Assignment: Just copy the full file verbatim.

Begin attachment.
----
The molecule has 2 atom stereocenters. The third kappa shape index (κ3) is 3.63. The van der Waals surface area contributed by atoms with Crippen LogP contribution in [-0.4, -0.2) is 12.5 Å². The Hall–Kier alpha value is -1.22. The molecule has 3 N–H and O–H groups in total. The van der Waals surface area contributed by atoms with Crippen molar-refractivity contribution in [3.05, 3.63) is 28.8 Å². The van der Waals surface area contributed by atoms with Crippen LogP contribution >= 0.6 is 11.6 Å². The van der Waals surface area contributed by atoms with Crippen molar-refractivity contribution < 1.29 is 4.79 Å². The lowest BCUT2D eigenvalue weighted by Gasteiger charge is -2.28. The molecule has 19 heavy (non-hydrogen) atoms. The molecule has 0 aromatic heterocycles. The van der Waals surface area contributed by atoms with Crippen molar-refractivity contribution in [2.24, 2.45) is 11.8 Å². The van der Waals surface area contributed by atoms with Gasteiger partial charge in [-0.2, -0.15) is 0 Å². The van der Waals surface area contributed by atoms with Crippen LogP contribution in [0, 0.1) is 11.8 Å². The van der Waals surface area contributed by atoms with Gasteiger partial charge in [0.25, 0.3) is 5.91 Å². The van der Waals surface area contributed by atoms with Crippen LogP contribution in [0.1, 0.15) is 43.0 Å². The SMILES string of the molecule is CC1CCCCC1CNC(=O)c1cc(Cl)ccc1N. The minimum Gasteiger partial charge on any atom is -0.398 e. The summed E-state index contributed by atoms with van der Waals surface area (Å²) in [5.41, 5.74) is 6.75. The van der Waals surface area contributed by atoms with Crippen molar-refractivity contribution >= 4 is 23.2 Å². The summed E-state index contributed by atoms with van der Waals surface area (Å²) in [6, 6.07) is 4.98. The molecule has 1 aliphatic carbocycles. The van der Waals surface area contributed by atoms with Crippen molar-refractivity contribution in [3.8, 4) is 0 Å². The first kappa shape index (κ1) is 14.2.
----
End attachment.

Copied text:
The molecule has 2 atom stereocenters. The third kappa shape index (κ3) is 3.63. The van der Waals surface area contributed by atoms with Crippen LogP contribution in [-0.4, -0.2) is 12.5 Å². The Hall–Kier alpha value is -1.22. The molecule has 3 N–H and O–H groups in total. The van der Waals surface area contributed by atoms with Crippen molar-refractivity contribution in [3.05, 3.63) is 28.8 Å². The van der Waals surface area contributed by atoms with Crippen LogP contribution >= 0.6 is 11.6 Å². The van der Waals surface area contributed by atoms with Crippen molar-refractivity contribution < 1.29 is 4.79 Å². The lowest BCUT2D eigenvalue weighted by Gasteiger charge is -2.28. The molecule has 19 heavy (non-hydrogen) atoms. The molecule has 0 aromatic heterocycles. The van der Waals surface area contributed by atoms with Crippen molar-refractivity contribution in [2.24, 2.45) is 11.8 Å². The van der Waals surface area contributed by atoms with Gasteiger partial charge in [-0.2, -0.15) is 0 Å². The van der Waals surface area contributed by atoms with Crippen LogP contribution in [0, 0.1) is 11.8 Å². The van der Waals surface area contributed by atoms with Gasteiger partial charge in [0.25, 0.3) is 5.91 Å². The van der Waals surface area contributed by atoms with Crippen LogP contribution in [0.1, 0.15) is 43.0 Å². The SMILES string of the molecule is CC1CCCCC1CNC(=O)c1cc(Cl)ccc1N. The minimum Gasteiger partial charge on any atom is -0.398 e. The summed E-state index contributed by atoms with van der Waals surface area (Å²) in [5.41, 5.74) is 6.75. The van der Waals surface area contributed by atoms with Crippen molar-refractivity contribution >= 4 is 23.2 Å². The summed E-state index contributed by atoms with van der Waals surface area (Å²) in [6, 6.07) is 4.98. The molecule has 1 aliphatic carbocycles. The van der Waals surface area contributed by atoms with Crippen molar-refractivity contribution in [3.8, 4) is 0 Å². The first kappa shape index (κ1) is 14.2.